disorder in that land. This seems to be the trend of thought behind
"Rescuing the Czar." Yet it does not conceal a fundamental inclination
to sympathize with every rank that suffers in this onward sweep of
power. Royalty and Rags, throughout these pages, find many mourners
over the sacrifices each has made to reconcile the eternal conflict
between poverty and pomp. In the abysmal void between the disappearing
star and the aspiring glowworm men tramp upon, there seems to be
sufficient latitude for the play of gratitude or grief. A Napoleon
exiled by the French or a Ney shot down by Frenchmen is unthinkable
today. In like manner, when the revolutionary passions of Russia have
subsided, there may be men and women of the humblest estate who
will wonder how it happened that their Emperor, whose darkest sin,
apparently, was loyalty to Russia, could have been murdered by their
countrymen in cold blood.

It will never be believed.

In reflecting on the experiments of their Revolution, finding much
to be admired and more to be condemned, they will not accept without
resentment an accusation from posterity that they lacked both
gratitude and pity when the test of national manhood came. In
exculpation of such an imputation they will doubtless reverence the
tradition of a House that fell only with the ruins of their native
land. Viewing as they may the fragments of their once majestic Empire
annexed to alien States in compensation of successful perfidy and
neglect, they will lament the lot of Nicholas II while reflecting
on their fate. If their democracy shall survive their own
self-amputation, the lightness of their governmental burdens will
stimulate the flow of mercy through their social institutions and
direct their thoughts toward pity for the useless sacrifice.

In simple justice, therefore, "Rescuing the Czar" is offered in
extenuation of this doubtful charge against the entire Russian race.
For nothing is better calculated to sanctify a martyrdom and make a
race abhorred than a belief in its injustice. Nothing is more potent
to dissolve a race and scatter its suspected members from the altar of
their fathers than the fable of their unrepentant hostility to the cry
of Mercy from the sacrificial Ikon. Nothing so quickly exposes their
abandoned fields to the tramp of hostile feet and the subjugation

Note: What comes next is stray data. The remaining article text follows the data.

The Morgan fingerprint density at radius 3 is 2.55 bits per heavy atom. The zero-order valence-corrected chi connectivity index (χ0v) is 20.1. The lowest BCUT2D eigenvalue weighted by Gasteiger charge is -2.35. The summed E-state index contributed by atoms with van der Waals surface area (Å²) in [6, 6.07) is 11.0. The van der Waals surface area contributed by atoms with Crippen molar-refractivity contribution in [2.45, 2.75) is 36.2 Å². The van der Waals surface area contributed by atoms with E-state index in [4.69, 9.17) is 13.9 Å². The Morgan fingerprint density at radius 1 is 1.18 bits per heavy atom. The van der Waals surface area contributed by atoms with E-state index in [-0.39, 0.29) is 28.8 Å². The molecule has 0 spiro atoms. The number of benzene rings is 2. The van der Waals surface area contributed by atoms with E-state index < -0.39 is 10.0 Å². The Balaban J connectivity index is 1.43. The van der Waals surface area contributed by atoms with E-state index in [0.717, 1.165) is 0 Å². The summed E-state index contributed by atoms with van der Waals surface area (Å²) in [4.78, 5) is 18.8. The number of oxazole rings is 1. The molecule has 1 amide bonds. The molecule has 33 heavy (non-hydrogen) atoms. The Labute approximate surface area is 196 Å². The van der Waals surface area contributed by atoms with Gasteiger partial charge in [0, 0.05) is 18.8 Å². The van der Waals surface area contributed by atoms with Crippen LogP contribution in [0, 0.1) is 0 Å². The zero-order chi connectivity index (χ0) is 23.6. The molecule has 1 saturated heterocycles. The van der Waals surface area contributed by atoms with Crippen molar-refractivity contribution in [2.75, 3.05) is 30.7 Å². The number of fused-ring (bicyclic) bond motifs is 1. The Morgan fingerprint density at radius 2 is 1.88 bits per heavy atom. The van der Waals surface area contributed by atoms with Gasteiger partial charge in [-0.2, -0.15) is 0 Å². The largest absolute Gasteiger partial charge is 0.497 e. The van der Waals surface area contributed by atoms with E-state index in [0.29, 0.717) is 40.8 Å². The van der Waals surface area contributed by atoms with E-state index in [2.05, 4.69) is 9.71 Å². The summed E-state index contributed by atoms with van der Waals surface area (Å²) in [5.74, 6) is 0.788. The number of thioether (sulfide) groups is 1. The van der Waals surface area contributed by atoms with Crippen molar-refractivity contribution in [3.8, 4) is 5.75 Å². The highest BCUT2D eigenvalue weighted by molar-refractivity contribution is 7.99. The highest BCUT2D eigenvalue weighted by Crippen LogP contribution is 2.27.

of their soil. Ambitious rivalry has no better ally than unexplained

If "Rescuing the Czar" does no more than set at rest the _fable_ of
the "Romanoff Execution," it will have done its work by characterizing
the source and methods and objects of its inspiration. If it raises
the presumption of generosity in quarters generally subject to
suspicion, it will be equally praiseworthy for expelling the darkness
that has always hovered around Imperial thrones. If it does nothing
but portray the dignified composure of Russian womanhood in the
presence of unspeakable affronts, it will have justified its
publication by adding to the diadem of virtue a few more jewels to
glorify the crest of motherhood. If it performs no other service than
to place upon the pale face of tragic possibility the red-pink blush
of romantic probabilities, it will have justified its presence in the
society of the learned by the sincerity of its purpose and the candor
of its appeal to the conscience of the world.

New York, 1920.

[Footnote A: February 20, 1920]




The ice was breaking up along the river Neva, in 1917. At the Winter
Palace, the ladies were rejoicing over the good news. The Czar in the
field was reorganizing his dismembered armies. America was severing
diplomatic relations with the Central Powers. The Asquith Ministry had
dissolved and Lloyd-George was hurling his dynamic personality into
organizing Victory for the Allied forces in the field. Kut-el-Amara
had fallen to the British--Bagdad had been taken--the Crescent was
fleeing before the Cross of Russia--the Grand Duke was driving the
Turk from Trebizond. Even Hindenburg was retiring along the Western
Front--France with unexampled gallantry was holding back the
Juggernaut--America was getting mad and rolling up its sleeves.

The women at the palace did not disguise their happiness over the
cheerful events that heralded the approach of Victory. The evening
star that poured down its steel-blue rays upon the crosses of St.
Isaac's presaged to their encouraged fancies the early dawn of peace.
Yet the chilly wind that whistled round their dull-red household was
laden with a frosty air that blew from official regions and "froze
the genial current of their souls." The icy glances of ambitious
princelings, reflecting back the sinister sullenness of designing
ministers, fell like a spectral gloom upon their happy hearts. A
hollow roar rolled down the Nevskii Prospekt--a guard burst into the
palace and put the women under arrest. The pent-up Revolution at last
had burst--anarchy howled around the capital--the isolated Czar was
captive, and plotting princelings joined hands with puny lawyers to
browbeat courageous women and drive the chariot of State!